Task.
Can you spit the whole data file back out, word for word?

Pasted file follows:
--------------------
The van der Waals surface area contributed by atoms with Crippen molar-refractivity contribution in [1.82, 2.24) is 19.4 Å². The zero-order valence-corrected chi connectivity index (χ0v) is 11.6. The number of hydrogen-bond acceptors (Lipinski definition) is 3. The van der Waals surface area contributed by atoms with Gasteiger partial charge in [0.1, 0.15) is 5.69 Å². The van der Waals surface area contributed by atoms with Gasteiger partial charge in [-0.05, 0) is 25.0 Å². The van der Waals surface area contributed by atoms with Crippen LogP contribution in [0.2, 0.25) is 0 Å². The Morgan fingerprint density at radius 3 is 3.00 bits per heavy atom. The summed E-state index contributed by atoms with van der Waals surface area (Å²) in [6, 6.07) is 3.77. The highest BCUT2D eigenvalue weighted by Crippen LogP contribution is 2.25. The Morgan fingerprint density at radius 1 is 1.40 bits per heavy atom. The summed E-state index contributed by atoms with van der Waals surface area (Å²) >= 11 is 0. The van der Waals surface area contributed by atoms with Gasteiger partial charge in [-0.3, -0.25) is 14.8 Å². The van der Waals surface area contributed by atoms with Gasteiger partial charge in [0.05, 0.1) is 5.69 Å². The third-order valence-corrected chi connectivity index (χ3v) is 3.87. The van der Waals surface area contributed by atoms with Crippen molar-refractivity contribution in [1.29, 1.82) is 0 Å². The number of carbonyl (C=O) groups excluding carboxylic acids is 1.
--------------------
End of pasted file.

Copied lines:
The van der Waals surface area contributed by atoms with Crippen molar-refractivity contribution in [1.82, 2.24) is 19.4 Å². The zero-order valence-corrected chi connectivity index (χ0v) is 11.6. The number of hydrogen-bond acceptors (Lipinski definition) is 3. The van der Waals surface area contributed by atoms with Gasteiger partial charge in [0.1, 0.15) is 5.69 Å². The van der Waals surface area contributed by atoms with Gasteiger partial charge in [-0.05, 0) is 25.0 Å². The van der Waals surface area contributed by atoms with Crippen LogP contribution in [0.2, 0.25) is 0 Å². The Morgan fingerprint density at radius 3 is 3.00 bits per heavy atom. The summed E-state index contributed by atoms with van der Waals surface area (Å²) in [6, 6.07) is 3.77. The highest BCUT2D eigenvalue weighted by Crippen LogP contribution is 2.25. The Morgan fingerprint density at radius 1 is 1.40 bits per heavy atom. The summed E-state index contributed by atoms with van der Waals surface area (Å²) >= 11 is 0. The van der Waals surface area contributed by atoms with Gasteiger partial charge in [-0.3, -0.25) is 14.8 Å². The van der Waals surface area contributed by atoms with Gasteiger partial charge in [0.05, 0.1) is 5.69 Å². The third-order valence-corrected chi connectivity index (χ3v) is 3.87. The van der Waals surface area contributed by atoms with Crippen molar-refractivity contribution in [1.29, 1.82) is 0 Å². The number of carbonyl (C=O) groups excluding carboxylic acids is 1.